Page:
[M]ajor storms of hurricane intensity struck
Beach Haven in 1944 and 1962. . . .
Several homes nearby and to the west of the
Spiegle properties were completely destroyed
during the 1962 storm during which the ocean
and bay waters merged at high tide over the
southern portion of the borough.
[116 N.J. Super. at 162.]
The history of the building line ordinance, which is common to
virtually all towns on the island, reveals its purpose to
protect property in addition to the dunes. Its genesis was
described in detail in Spiegle II:
By way of background information, the
building line was established by the 1964
map. It generally paralleled the dune area
which ran parallel to the shore line.
William H. Taylor, a consulting civil
engineer whose firm was the borough engineer
until 1966, said the line was fixed in such
a way that he would not consider it safe to
build east of it. Homes located inland
could be endangered by the destruction of
beachfront houses if, for example, debris
from the demolished home was swept inland by
the ocean waters. Moreover, if the sewer
lines connected to a home on the beach were
to be ruptured by a storm, the municipal
sewer system could become clogged with sand.
The validity of this exact ordinance was challenged in
Spiegle I and was upheld. In Spiegle I, the plaintiffs, owners
of beach front land on which the ordinance prevented them from
building, conceded that the ordinance was rationally related to
protecting public safety. 46 N.J. at 491. However, they
contended that the ordinance constituted a taking of their
property without just compensation. In rejecting this argument,
the Court recognized the purpose of the ordinance to protect
Plaintiffs failed to adduce proof of
any economic use to which the property could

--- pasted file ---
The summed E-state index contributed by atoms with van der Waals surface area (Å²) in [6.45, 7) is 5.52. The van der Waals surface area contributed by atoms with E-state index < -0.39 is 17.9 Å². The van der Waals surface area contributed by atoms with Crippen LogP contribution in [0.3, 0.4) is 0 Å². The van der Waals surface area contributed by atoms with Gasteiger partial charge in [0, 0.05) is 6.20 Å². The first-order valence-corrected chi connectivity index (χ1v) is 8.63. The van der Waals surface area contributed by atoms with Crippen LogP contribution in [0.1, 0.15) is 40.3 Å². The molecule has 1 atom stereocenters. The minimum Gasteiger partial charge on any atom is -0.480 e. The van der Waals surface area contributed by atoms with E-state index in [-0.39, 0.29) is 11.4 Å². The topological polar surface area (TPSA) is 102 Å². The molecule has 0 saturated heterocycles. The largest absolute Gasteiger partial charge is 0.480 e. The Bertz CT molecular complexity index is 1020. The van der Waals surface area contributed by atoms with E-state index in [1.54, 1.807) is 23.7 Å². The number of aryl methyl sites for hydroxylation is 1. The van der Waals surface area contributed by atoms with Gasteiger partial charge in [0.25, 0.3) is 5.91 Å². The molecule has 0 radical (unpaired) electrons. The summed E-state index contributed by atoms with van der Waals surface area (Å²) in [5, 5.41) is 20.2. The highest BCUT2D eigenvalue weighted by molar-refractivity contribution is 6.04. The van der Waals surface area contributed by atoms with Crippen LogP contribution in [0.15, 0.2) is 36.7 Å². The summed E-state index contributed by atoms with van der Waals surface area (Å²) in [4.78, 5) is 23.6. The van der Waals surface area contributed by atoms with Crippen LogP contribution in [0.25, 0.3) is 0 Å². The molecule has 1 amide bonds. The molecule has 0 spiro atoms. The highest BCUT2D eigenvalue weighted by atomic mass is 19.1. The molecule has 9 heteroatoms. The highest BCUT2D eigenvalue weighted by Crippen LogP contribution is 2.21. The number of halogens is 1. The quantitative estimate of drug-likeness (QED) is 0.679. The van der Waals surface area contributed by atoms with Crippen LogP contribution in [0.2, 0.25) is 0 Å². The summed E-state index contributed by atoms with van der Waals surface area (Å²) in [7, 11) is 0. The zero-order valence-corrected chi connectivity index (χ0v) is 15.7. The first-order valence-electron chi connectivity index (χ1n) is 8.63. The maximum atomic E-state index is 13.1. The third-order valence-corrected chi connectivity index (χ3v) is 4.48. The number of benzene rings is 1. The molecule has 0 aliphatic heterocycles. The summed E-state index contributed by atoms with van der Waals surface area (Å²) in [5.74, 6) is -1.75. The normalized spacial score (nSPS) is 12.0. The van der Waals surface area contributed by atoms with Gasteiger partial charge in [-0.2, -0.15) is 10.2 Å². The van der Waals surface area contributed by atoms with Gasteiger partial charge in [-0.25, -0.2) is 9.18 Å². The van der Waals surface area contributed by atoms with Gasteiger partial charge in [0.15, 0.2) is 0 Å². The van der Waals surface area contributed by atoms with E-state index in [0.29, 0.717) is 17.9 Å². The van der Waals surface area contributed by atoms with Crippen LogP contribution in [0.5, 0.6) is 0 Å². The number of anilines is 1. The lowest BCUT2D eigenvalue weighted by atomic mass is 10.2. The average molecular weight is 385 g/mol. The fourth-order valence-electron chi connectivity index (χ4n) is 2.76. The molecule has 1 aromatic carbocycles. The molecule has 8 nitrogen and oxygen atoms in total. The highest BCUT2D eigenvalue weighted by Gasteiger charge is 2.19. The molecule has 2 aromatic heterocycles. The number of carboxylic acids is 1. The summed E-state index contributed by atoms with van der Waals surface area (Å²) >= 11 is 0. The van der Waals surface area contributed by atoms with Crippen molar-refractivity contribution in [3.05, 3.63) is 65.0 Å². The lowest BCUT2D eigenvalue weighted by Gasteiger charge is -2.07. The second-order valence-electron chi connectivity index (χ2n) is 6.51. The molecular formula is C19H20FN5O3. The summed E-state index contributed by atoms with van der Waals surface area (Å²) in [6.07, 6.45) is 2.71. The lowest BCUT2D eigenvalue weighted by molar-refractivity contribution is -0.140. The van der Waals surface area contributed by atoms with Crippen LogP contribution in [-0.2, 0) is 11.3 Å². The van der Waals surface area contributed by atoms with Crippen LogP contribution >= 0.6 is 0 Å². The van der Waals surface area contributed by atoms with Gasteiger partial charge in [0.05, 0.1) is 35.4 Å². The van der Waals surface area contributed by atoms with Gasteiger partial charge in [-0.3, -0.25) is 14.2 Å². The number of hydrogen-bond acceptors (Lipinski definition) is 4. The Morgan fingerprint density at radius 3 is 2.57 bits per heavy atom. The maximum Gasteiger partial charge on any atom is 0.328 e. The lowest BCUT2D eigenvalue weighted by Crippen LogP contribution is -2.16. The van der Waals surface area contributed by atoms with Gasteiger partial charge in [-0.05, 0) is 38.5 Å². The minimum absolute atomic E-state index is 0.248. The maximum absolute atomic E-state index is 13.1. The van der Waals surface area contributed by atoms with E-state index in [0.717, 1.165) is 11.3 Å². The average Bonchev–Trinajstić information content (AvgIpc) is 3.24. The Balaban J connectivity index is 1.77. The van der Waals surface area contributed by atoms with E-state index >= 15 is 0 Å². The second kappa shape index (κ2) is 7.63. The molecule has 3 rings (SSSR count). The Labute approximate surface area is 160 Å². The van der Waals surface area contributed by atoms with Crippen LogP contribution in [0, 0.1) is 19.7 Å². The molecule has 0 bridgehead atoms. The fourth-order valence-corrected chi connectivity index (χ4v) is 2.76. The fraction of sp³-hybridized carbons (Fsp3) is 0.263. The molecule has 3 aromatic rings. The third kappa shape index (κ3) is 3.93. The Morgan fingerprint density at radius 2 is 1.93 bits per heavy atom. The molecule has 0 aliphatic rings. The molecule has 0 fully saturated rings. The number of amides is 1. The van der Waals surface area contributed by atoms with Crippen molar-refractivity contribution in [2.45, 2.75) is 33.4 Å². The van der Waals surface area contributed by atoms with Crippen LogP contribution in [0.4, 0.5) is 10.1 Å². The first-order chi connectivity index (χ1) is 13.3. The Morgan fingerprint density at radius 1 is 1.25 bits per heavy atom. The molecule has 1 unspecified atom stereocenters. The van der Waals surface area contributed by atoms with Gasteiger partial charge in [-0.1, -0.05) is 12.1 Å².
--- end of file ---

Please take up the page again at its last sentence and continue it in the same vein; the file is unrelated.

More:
be put. The Borough, on the other hand,
adduced unrebutted proof that it would be
unsafe to construct houses oceanward of the
building line (apparently the only use to
which lands similarly located in defendant
municipality have been put), because of the
possibility that they would be destroyed
during a severe storm -- a result which
occurred during the storm of March 1962.
Additionally, defendant submitted proof that
there was great peril to life and health
arising through the likely destruction of
streets, sewer, water and gas mains, and
electric power lines in the proscribed area
in an ordinary storm. The gist of this
testimony was that such regulation
prescribed only such conduct as good
husbandry would dictate that plaintiffs
should themselves impose on the use of their
own lands. Consequently, we find that
plaintiffs did not sustain the burden of
proving that the ordinance resulted in a
taking of any beneficial economic use of
[Id. at 492.]
The Court also concluded that the ordinance was not void for
vagueness in describing the building line:
The very nature of the subject matter of the
definitions prevents more specific language
than that employed. The shifting and
unstable high water line and Dune Area are
not susceptible of more particular
description. The definitions are
sufficiently clear and definite to furnish
adequate information as to what was intended
and to act as a restraint against arbitrary
[Id. at 493.]
Raising the question not directly answered in Spiegle,
plaintiff urges that the ordinance violates substantive due
process. Under both the United States Constitution and New
Jersey Constitution, governmental regulation "is invalid on
substantive due process grounds if it 'seeks to promote [a]
state interest by impermissible means.'" Caviglia v. Royal
Tours of Am., 178 N.J. 460, 472 (2004). Governmental regulation
generally does not run afoul of federal
substantive due process protections if [it]
"reasonably relates to a legitimate
legislative purpose and is not arbitrary or
discriminatory." If the statute is founded
on some conceivable rational basis to
promote a public purpose, it will survive
[Ibid. (citations omitted).]
To protect the public health, safety and general welfare,
the "interests of one property owner must be subjected to some
degree to the welfare of the general public." Spiegle II,
supra, 116 N.J. Super. at 166.7 However, the government
regulation "must be reasonably designed to resolve the problem
without imposing unnecessary and excessive restrictions on the
use of private property." Berger v. State, 71 N.J. 206, 223-24